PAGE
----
Self-Acceptance

We each have a Hero in us. Our Hero is the best and the noblest we can be. Our Hero emerges after we have healed our childhood wounds and after we have moved past our habitual defenses (drinking, eating, compulsive busyness, endless chatter, blaming). Then we spend time in the stillness at our core. The Hero tints the light that lives at our center and expresses our individuality.

Self-acceptance is the hallmark of the Hero. We accept ourselves not because we are impressed with our achievements and not because we approve of the person we’ve become. We accept ourselves because that’s our job. We stay on our own side no matter what. When we succeed and when we fall short, we are our own best friend. When we embarrass ourselves publicly or choose poorly and incur severe consequences, our response is always, “I’m here for you and with you.”

Lack of self-acceptance shows when we lack self-discipline, when we demand excessive time and attention from others, when someone else’s opinion can devastate us, when we criticize another, or when we tolerate disrespect. Not everyone will know us or appreciate us. We accept others as we accept ourselves; we allow them their opinions and their preferences. We don’t need anyone to be like us or to like us. And we support others in living their own lives with or without us.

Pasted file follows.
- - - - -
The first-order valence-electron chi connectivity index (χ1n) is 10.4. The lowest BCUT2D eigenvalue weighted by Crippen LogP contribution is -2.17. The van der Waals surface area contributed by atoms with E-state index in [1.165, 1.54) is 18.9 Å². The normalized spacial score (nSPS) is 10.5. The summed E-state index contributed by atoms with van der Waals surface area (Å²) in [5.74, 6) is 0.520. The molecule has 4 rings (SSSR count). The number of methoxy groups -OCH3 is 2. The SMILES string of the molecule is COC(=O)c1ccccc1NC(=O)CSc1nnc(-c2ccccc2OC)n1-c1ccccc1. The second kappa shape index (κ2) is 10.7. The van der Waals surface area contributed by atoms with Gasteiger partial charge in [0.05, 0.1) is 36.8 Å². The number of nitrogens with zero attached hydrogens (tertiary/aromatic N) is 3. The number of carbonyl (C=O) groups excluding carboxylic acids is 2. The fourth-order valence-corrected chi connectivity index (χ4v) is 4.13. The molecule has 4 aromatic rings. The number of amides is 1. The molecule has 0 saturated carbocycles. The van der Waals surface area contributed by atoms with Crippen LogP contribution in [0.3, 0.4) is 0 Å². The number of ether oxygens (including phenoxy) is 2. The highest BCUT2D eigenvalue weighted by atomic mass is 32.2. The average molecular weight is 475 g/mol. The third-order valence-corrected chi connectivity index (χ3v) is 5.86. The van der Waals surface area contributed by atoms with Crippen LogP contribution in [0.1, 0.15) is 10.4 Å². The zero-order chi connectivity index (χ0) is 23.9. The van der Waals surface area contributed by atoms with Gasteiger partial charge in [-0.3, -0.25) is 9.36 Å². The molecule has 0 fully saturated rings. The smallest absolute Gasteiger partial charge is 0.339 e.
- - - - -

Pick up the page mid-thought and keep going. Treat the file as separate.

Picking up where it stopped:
Our Hero never disparages us but always whispers through us, “I am a winner.” The Hero lives in us deeper than our minds or our personalities. The Hero isn’t based on behavior but on self-love. And that self-love is a given. No matter what we do, we practice commitment to ourselves. We apologize when we err, but we never condemn ourselves. We always progress and we can always choose again. Through our Hero we learn and we grow and we say Yes to the expression of Life that we are.

The Hero in us watches and wonders and celebrates Life. And practices gratitude for everything.

 

 

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